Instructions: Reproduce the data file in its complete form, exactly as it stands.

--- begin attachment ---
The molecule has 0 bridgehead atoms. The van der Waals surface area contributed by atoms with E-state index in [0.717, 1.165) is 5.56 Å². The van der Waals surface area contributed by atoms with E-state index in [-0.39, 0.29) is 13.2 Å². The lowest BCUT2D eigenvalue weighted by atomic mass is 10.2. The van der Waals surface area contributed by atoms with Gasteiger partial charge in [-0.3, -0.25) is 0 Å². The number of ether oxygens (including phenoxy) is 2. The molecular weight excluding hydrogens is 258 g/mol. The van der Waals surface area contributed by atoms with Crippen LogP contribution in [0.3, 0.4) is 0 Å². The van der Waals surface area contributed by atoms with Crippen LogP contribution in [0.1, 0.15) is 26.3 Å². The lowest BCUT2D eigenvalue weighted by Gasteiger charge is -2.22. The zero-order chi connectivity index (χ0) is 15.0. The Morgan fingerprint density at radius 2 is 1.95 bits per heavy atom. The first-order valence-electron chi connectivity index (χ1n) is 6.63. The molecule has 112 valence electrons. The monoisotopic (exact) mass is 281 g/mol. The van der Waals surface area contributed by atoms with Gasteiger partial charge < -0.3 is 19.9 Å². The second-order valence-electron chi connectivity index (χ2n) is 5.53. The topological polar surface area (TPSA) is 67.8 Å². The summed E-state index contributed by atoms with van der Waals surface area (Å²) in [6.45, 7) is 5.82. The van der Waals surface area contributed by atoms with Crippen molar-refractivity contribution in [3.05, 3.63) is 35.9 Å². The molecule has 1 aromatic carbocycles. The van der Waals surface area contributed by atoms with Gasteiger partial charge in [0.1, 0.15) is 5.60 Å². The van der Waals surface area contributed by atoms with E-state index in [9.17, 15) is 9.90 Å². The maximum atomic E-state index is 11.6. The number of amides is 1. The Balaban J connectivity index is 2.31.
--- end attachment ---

The molecule has 0 bridgehead atoms. The van der Waals surface area contributed by atoms with E-state index in [0.717, 1.165) is 5.56 Å². The van der Waals surface area contributed by atoms with E-state index in [-0.39, 0.29) is 13.2 Å². The lowest BCUT2D eigenvalue weighted by atomic mass is 10.2. The van der Waals surface area contributed by atoms with Gasteiger partial charge in [-0.3, -0.25) is 0 Å². The number of ether oxygens (including phenoxy) is 2. The molecular weight excluding hydrogens is 258 g/mol. The van der Waals surface area contributed by atoms with Crippen LogP contribution in [0.3, 0.4) is 0 Å². The van der Waals surface area contributed by atoms with Crippen LogP contribution in [0.1, 0.15) is 26.3 Å². The lowest BCUT2D eigenvalue weighted by Gasteiger charge is -2.22. The zero-order chi connectivity index (χ0) is 15.0. The Morgan fingerprint density at radius 2 is 1.95 bits per heavy atom. The first-order valence-electron chi connectivity index (χ1n) is 6.63. The molecule has 112 valence electrons. The monoisotopic (exact) mass is 281 g/mol. The van der Waals surface area contributed by atoms with Gasteiger partial charge < -0.3 is 19.9 Å². The second-order valence-electron chi connectivity index (χ2n) is 5.53. The topological polar surface area (TPSA) is 67.8 Å². The summed E-state index contributed by atoms with van der Waals surface area (Å²) in [6.45, 7) is 5.82. The van der Waals surface area contributed by atoms with Crippen molar-refractivity contribution in [3.05, 3.63) is 35.9 Å². The molecule has 1 aromatic carbocycles. The van der Waals surface area contributed by atoms with Gasteiger partial charge in [0.1, 0.15) is 5.60 Å². The van der Waals surface area contributed by atoms with E-state index in [9.17, 15) is 9.90 Å². The maximum atomic E-state index is 11.6. The number of amides is 1. The Balaban J connectivity index is 2.31.